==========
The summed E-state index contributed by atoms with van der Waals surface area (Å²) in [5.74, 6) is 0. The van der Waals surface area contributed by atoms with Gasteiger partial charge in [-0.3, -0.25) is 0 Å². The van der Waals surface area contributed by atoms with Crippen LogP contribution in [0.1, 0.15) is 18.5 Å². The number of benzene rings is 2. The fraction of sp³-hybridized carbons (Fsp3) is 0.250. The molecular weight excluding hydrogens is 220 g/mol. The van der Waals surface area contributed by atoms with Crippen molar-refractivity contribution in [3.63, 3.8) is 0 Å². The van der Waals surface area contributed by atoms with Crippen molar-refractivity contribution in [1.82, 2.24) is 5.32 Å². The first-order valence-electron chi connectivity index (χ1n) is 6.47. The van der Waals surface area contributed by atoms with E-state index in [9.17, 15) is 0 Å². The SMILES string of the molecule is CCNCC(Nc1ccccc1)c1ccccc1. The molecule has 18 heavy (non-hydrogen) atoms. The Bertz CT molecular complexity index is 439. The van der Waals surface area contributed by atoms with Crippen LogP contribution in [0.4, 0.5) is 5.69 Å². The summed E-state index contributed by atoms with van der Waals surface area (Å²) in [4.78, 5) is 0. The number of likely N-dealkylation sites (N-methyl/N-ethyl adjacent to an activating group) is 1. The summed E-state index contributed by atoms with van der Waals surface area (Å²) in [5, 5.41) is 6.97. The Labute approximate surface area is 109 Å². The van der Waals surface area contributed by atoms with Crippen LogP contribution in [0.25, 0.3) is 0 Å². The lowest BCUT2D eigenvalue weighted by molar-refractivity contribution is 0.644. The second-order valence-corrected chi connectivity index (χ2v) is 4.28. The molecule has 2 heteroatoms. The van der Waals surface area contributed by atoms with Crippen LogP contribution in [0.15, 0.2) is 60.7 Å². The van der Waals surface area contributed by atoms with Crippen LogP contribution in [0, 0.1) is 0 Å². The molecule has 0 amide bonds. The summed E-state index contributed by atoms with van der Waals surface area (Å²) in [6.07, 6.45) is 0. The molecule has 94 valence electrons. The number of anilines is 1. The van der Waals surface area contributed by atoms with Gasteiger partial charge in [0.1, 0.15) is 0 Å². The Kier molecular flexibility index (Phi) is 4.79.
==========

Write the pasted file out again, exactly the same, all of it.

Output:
The summed E-state index contributed by atoms with van der Waals surface area (Å²) in [5.74, 6) is 0. The van der Waals surface area contributed by atoms with Gasteiger partial charge in [-0.3, -0.25) is 0 Å². The van der Waals surface area contributed by atoms with Crippen LogP contribution in [0.1, 0.15) is 18.5 Å². The number of benzene rings is 2. The fraction of sp³-hybridized carbons (Fsp3) is 0.250. The molecular weight excluding hydrogens is 220 g/mol. The van der Waals surface area contributed by atoms with Crippen molar-refractivity contribution in [3.63, 3.8) is 0 Å². The van der Waals surface area contributed by atoms with Crippen molar-refractivity contribution in [1.82, 2.24) is 5.32 Å². The first-order valence-electron chi connectivity index (χ1n) is 6.47. The van der Waals surface area contributed by atoms with E-state index in [9.17, 15) is 0 Å². The SMILES string of the molecule is CCNCC(Nc1ccccc1)c1ccccc1. The molecule has 18 heavy (non-hydrogen) atoms. The Bertz CT molecular complexity index is 439. The van der Waals surface area contributed by atoms with Crippen LogP contribution in [0.4, 0.5) is 5.69 Å². The summed E-state index contributed by atoms with van der Waals surface area (Å²) in [4.78, 5) is 0. The number of likely N-dealkylation sites (N-methyl/N-ethyl adjacent to an activating group) is 1. The summed E-state index contributed by atoms with van der Waals surface area (Å²) in [5, 5.41) is 6.97. The Labute approximate surface area is 109 Å². The van der Waals surface area contributed by atoms with Crippen LogP contribution in [0.25, 0.3) is 0 Å². The lowest BCUT2D eigenvalue weighted by molar-refractivity contribution is 0.644. The second-order valence-corrected chi connectivity index (χ2v) is 4.28. The molecule has 2 heteroatoms. The van der Waals surface area contributed by atoms with Crippen LogP contribution in [0.15, 0.2) is 60.7 Å². The van der Waals surface area contributed by atoms with Crippen LogP contribution in [0, 0.1) is 0 Å². The molecule has 0 amide bonds. The summed E-state index contributed by atoms with van der Waals surface area (Å²) in [6.07, 6.45) is 0. The molecule has 94 valence electrons. The number of anilines is 1. The van der Waals surface area contributed by atoms with Gasteiger partial charge in [0.1, 0.15) is 0 Å². The Kier molecular flexibility index (Phi) is 4.79.